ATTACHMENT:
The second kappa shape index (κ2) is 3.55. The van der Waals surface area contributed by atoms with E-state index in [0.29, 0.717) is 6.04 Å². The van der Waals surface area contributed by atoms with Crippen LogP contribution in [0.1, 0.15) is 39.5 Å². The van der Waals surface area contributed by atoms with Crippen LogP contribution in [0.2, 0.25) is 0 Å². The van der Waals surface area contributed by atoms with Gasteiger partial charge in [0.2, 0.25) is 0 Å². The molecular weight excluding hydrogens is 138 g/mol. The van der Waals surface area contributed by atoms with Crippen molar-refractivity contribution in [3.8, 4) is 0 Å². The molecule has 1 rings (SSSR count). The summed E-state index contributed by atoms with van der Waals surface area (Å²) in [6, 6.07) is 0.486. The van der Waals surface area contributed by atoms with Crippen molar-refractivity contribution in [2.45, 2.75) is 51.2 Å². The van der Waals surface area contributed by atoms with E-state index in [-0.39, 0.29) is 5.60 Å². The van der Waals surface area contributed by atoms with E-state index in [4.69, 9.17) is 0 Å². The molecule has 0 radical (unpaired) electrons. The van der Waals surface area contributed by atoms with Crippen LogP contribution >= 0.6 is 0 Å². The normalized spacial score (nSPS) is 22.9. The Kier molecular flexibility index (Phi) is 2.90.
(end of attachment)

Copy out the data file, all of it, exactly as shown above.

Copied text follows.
The second kappa shape index (κ2) is 3.55. The van der Waals surface area contributed by atoms with E-state index in [0.29, 0.717) is 6.04 Å². The van der Waals surface area contributed by atoms with Crippen LogP contribution in [0.1, 0.15) is 39.5 Å². The van der Waals surface area contributed by atoms with Crippen LogP contribution in [0.2, 0.25) is 0 Å². The van der Waals surface area contributed by atoms with Gasteiger partial charge in [0.2, 0.25) is 0 Å². The molecular weight excluding hydrogens is 138 g/mol. The van der Waals surface area contributed by atoms with Crippen molar-refractivity contribution in [3.8, 4) is 0 Å². The molecule has 1 rings (SSSR count). The summed E-state index contributed by atoms with van der Waals surface area (Å²) in [6, 6.07) is 0.486. The van der Waals surface area contributed by atoms with Crippen molar-refractivity contribution in [2.45, 2.75) is 51.2 Å². The van der Waals surface area contributed by atoms with E-state index in [-0.39, 0.29) is 5.60 Å². The van der Waals surface area contributed by atoms with E-state index in [4.69, 9.17) is 0 Å². The molecule has 0 radical (unpaired) electrons. The van der Waals surface area contributed by atoms with Crippen LogP contribution >= 0.6 is 0 Å². The normalized spacial score (nSPS) is 22.9. The Kier molecular flexibility index (Phi) is 2.90.